said Russian airstrikes appeared to target Syrian rebels, not ISIS.
"Russian warplanes conducted 20 airstrikes on the rebel-held towns of Rastan and Talbisah north of Homs City, as well as on the towns of Al Latamneh and Kafr Zeita in Hama Province," the institute said.
It added that "local Syrian sources claim the airstrikes exclusively targeted rebel positions."
Who else is unconvinced?
France, part of the U.S.-led coalition striking ISIS targets in Syria, said it is also questioning Russia's true motives.
"We have to check that it really was Daesh and terrorist groups that really have been targeted and not opponents to the Syrian regime or the civilian population," French Foreign Minister Laurent Fabius told reporters Wednesday. Daesh is the Arabic acronym for ISIS.
"I'm not accusing anybody of anything, but we have to check the facts," he added.
But the Syrian National Coalition, a dissident group, reported 36 people were killed in the Russian airstrikes -- all civilians.
How dangerous can this get?
Lots of military jets from different countries flying in cramped airspace could be disastrous.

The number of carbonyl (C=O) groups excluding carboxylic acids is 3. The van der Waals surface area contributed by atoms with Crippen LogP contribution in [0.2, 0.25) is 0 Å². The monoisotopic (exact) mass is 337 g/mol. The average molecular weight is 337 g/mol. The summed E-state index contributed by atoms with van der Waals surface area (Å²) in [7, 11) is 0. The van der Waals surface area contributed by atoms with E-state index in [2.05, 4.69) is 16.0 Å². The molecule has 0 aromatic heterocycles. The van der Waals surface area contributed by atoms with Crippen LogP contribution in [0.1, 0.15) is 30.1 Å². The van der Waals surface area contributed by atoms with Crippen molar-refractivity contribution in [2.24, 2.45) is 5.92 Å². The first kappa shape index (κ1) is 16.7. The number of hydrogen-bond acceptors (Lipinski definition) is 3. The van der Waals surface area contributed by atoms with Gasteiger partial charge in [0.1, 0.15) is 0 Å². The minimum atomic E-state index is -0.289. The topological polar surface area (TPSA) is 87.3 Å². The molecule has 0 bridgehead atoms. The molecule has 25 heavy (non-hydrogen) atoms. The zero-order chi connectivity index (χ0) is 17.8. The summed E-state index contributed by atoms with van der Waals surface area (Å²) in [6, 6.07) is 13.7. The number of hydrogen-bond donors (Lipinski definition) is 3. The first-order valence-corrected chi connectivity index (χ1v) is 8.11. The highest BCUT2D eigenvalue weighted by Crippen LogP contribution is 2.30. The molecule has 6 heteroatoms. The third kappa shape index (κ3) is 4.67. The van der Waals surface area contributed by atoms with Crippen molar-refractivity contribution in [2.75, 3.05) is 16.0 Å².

"This is going to get very dangerous," CNN military analyst and retired Lt. Col. Rick Francona said Thursday.
"Right now you've got the aircraft of the Syrian air force, the Russian air force, and the U.S.-led coalition operating in a very confined area. These are high-performance aircraft -- lots of weapons, lots of people on edge when they're flying these missions."
He said any mistake "could result in an incident with fatalities on somebody's side."
Has anyone besides Syria welcomed Russia's airstrikes?
Iraqi Prime Minister Haider al-Abadi said Russian airstrikes in Syria are "beneficial." He said he would welcome Russia's expansion to his ISIS-plagued country if Moscow joins the U.S.-led international coalition effort.
"Don't forget, Iraq was attacked from across the Syrian border into Iraq by Daesh, by ISIL," al-Abadi said in an interview with PBS.